he noted. Pacifica coach Steve Evans called the ADISL a “first-class, top-notch” organization. “Much of the credit should go to John Paerels for tirelessly trying to improve each league season,” Evans explained. “One example is that we now have six preseason games to help determine the division placement of each team. We have remarkable parity, which makes it much more fun for everyone involved. The entire league is run professionally, so hat’s off to the league.” Evans said Pacifica has one of the smallest student bodies among the participating schools and is subject to the usual turnover (graduating seniors and incoming freshmen) that all schools experience.

ADISL set to ‘spring forward’ to wrap-up 2016-17 A

fter the conclusion of the fall-winter season, the Anaheim Ducks Inline Scholastic League (ADISL) will roll out its popular spring season that provides an added opportunity for ice hockey players and teams to participate in scholastic inline play. The 2016 spring league featured 37 teams. Championship playoffs wrapped up June 5. The ADISL thus provides participation opportunities for approximately eight months out of a 12-month calendar year. “We had 24 teams for our fall-winter season last year and 25 each in the two years before that, so we’re down slightly, but in the spring we will go way up again when all of the ice players and teams come in,” league coordinator John Paerels explained. Last spring’s edition proved extremely competitive. Only one point separated first and second place and only two points separated third and seventh place in Division 6. Three points separated first through

fifth place in Division 4. Four points separated first through fourth place in Division 1 and first through

The Huntington Beach Oilers captured the Anaheim Ducks Inline Scholastic League’s spring league Division 1 team championship. Photo/ADISL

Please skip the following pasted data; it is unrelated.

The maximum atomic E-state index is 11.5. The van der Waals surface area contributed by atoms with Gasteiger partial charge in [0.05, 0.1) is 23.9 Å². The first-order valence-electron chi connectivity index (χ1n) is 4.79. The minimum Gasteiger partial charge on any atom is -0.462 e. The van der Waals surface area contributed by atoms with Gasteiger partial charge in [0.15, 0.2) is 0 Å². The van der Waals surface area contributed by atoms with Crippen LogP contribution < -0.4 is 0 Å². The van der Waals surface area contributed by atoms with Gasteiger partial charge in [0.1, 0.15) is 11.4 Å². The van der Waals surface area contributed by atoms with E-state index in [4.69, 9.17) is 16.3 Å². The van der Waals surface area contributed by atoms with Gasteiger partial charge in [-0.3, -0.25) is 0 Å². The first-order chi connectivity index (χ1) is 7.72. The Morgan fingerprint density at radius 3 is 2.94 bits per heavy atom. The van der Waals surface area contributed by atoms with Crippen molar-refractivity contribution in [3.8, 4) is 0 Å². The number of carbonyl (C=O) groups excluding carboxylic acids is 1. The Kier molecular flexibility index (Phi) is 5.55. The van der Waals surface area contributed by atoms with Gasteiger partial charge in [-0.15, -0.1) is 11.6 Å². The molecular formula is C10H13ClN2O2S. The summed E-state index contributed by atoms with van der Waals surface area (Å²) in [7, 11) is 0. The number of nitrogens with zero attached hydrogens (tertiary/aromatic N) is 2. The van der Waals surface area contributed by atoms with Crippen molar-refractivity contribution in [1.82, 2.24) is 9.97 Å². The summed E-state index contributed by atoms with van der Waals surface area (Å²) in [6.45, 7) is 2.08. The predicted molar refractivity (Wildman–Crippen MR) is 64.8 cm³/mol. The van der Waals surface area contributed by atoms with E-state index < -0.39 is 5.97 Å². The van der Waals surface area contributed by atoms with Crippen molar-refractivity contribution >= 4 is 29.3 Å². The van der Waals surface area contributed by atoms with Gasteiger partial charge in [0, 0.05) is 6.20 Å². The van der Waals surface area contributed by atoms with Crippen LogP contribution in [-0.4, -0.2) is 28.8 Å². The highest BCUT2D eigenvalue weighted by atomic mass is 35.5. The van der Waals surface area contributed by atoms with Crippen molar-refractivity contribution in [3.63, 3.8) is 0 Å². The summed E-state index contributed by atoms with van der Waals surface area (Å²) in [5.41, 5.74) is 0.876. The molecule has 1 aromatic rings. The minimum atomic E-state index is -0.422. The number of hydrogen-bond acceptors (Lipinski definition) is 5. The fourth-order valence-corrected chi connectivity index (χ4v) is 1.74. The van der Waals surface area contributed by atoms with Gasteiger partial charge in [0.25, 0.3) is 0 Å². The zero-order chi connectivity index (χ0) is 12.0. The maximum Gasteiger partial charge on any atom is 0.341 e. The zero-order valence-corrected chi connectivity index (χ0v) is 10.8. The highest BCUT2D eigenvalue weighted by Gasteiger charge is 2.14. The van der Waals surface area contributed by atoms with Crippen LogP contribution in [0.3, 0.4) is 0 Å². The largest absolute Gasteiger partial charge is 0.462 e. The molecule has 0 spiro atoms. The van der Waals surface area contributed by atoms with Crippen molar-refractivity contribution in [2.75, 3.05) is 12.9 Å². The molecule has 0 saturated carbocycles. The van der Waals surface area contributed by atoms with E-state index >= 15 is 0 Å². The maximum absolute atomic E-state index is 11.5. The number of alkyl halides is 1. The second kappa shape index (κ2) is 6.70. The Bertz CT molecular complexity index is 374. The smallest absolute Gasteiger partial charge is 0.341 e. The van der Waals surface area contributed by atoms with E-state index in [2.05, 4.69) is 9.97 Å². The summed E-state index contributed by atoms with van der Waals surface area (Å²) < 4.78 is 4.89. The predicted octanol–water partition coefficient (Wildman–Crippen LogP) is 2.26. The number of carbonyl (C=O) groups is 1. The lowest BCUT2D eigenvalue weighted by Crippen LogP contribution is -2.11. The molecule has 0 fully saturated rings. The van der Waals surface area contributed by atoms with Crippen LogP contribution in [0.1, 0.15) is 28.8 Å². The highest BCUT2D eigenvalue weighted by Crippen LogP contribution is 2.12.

fifth place in Division 5. Five points separated first and fifth place in Division 3. The playoffs were very intense with 28 games

played in a three-day stretch, including all eight championship games on the final night. Spring league champions included Huntington Beach (Division 1), Beckman I (Division 2), Mater Dei (Division 3), Chino Hills/Ayala (Division 4 Tier 1), Aliso Niguel (Division 4 Tier 2), Trabuco Hills (Division 5), Mission Viejo (Division 6 Tier 1) and Woodbridge (Division 6 Tier 2). Combined with the 2015-16 fall-winter season, 13 different schools won championships last year. Scoring leaders during the spring season included Mater Dei’s Blaise Johnson (24 goals, 45 assists), Irvine’s Ruslan Patterson (32 goals, 44 points), Northwood’s Jacob Margolin (36 goals, 42 points), Tesoro’s Wyatt Allen (31 goals, 39 points) and Laguna Hills’ Paul Selleck (26 goals, 39 points). - Phillip Brents


A Perfect Ten

Give Blood Play Hockey celebrates milestone 10th anniversary event By Phillip Brents


he Give Blood Play Hockey inline hockey charity tournament has reached a milestone with its tenth annual event scheduled Oct. 20-23 at The Rinks Irvine Inline. In celebrating that milestone, this year’s event will be chock-full of family-friendly activities. “This year we hope to hit the $750,000 mark on the way to our goal of $1 million dollars donated to Children’s Hospital of Orange County for research into clinical trials and the genomics of diseases like cancer and blood disorders,” explained tournament co-founder Mary Quayle. Tournament organizers are expecting another sold-out field of more than 100 teams. Divisions include 8U-18U youth, high school varsity, JV-A and JV-B, college, women’s and men’s/ coed divisions. Skill levels range from beginner to advanced. But the pursuit of the coveted Blood Cup is only part of the event. As part of the event’s tenth anniversary, GBPH tournament organizers have launched a $10 for 10 campaign. The goal, Quayle said, is to encourage supporters to recruit 10 other people to each donate $10. All funds go directly to the children’s hospital. “We encourage everyone to participate,” she said.

inaugural “blood drop” is scheduled at 10 a.m. on Saturday, Oct. 22. Quayle explains: “At Give Blood Play Hockey 2015, we started tracking our blood donations hourly by filling our GBPH bloodometer (with colored red beads) to visually represent the pints of blood collected at the event, with each one getting us a little closer to our goal and eventually exceeding it. “This year, we had four remote blood drives hosted prior to our main Give Blood Play Hockey event. We are proud to kick-off our blood drive this year with a special event. Leadership from each of our community blood drives will join us at the rink to drop in the blood donations from their individual drives.” Community leadership includes Pacific Premier Bank, Jabil Engineering, Hybrid Apparel and the Lake Ariel Fire Department. Pacific Premier Bank has been an avid supporter